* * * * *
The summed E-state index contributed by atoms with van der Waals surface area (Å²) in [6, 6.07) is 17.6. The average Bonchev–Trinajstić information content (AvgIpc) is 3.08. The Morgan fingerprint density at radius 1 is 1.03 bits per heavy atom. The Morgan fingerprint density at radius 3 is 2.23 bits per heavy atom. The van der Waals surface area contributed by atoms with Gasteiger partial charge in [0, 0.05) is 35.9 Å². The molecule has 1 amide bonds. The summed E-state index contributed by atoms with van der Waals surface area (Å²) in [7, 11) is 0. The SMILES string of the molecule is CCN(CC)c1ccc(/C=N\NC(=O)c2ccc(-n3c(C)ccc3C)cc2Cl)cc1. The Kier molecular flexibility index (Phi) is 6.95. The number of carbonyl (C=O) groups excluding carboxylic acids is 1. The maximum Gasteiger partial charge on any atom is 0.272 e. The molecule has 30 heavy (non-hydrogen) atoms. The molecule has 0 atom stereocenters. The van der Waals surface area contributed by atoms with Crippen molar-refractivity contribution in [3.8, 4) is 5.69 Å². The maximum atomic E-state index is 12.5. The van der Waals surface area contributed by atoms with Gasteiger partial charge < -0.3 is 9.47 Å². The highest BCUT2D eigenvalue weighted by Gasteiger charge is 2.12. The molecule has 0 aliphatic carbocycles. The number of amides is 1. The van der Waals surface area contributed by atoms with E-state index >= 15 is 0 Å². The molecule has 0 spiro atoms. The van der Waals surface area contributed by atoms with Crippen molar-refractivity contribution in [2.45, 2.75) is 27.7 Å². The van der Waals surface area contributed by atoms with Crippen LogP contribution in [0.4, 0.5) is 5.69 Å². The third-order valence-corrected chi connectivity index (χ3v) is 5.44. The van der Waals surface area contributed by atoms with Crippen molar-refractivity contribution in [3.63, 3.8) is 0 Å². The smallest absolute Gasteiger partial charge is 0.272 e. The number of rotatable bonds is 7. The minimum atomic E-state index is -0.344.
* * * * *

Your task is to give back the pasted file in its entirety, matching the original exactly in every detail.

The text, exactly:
The summed E-state index contributed by atoms with van der Waals surface area (Å²) in [6, 6.07) is 17.6. The average Bonchev–Trinajstić information content (AvgIpc) is 3.08. The Morgan fingerprint density at radius 1 is 1.03 bits per heavy atom. The Morgan fingerprint density at radius 3 is 2.23 bits per heavy atom. The van der Waals surface area contributed by atoms with Gasteiger partial charge in [0, 0.05) is 35.9 Å². The molecule has 1 amide bonds. The summed E-state index contributed by atoms with van der Waals surface area (Å²) in [7, 11) is 0. The SMILES string of the molecule is CCN(CC)c1ccc(/C=N\NC(=O)c2ccc(-n3c(C)ccc3C)cc2Cl)cc1. The Kier molecular flexibility index (Phi) is 6.95. The number of carbonyl (C=O) groups excluding carboxylic acids is 1. The maximum Gasteiger partial charge on any atom is 0.272 e. The molecule has 30 heavy (non-hydrogen) atoms. The molecule has 0 atom stereocenters. The van der Waals surface area contributed by atoms with Crippen molar-refractivity contribution in [3.8, 4) is 5.69 Å². The maximum atomic E-state index is 12.5. The van der Waals surface area contributed by atoms with Gasteiger partial charge < -0.3 is 9.47 Å². The highest BCUT2D eigenvalue weighted by Gasteiger charge is 2.12. The molecule has 0 aliphatic carbocycles. The number of amides is 1. The van der Waals surface area contributed by atoms with E-state index >= 15 is 0 Å². The molecule has 0 spiro atoms. The van der Waals surface area contributed by atoms with Crippen molar-refractivity contribution in [2.45, 2.75) is 27.7 Å². The van der Waals surface area contributed by atoms with Crippen LogP contribution in [0.4, 0.5) is 5.69 Å². The third-order valence-corrected chi connectivity index (χ3v) is 5.44. The van der Waals surface area contributed by atoms with Crippen molar-refractivity contribution in [3.63, 3.8) is 0 Å². The smallest absolute Gasteiger partial charge is 0.272 e. The number of rotatable bonds is 7. The minimum atomic E-state index is -0.344.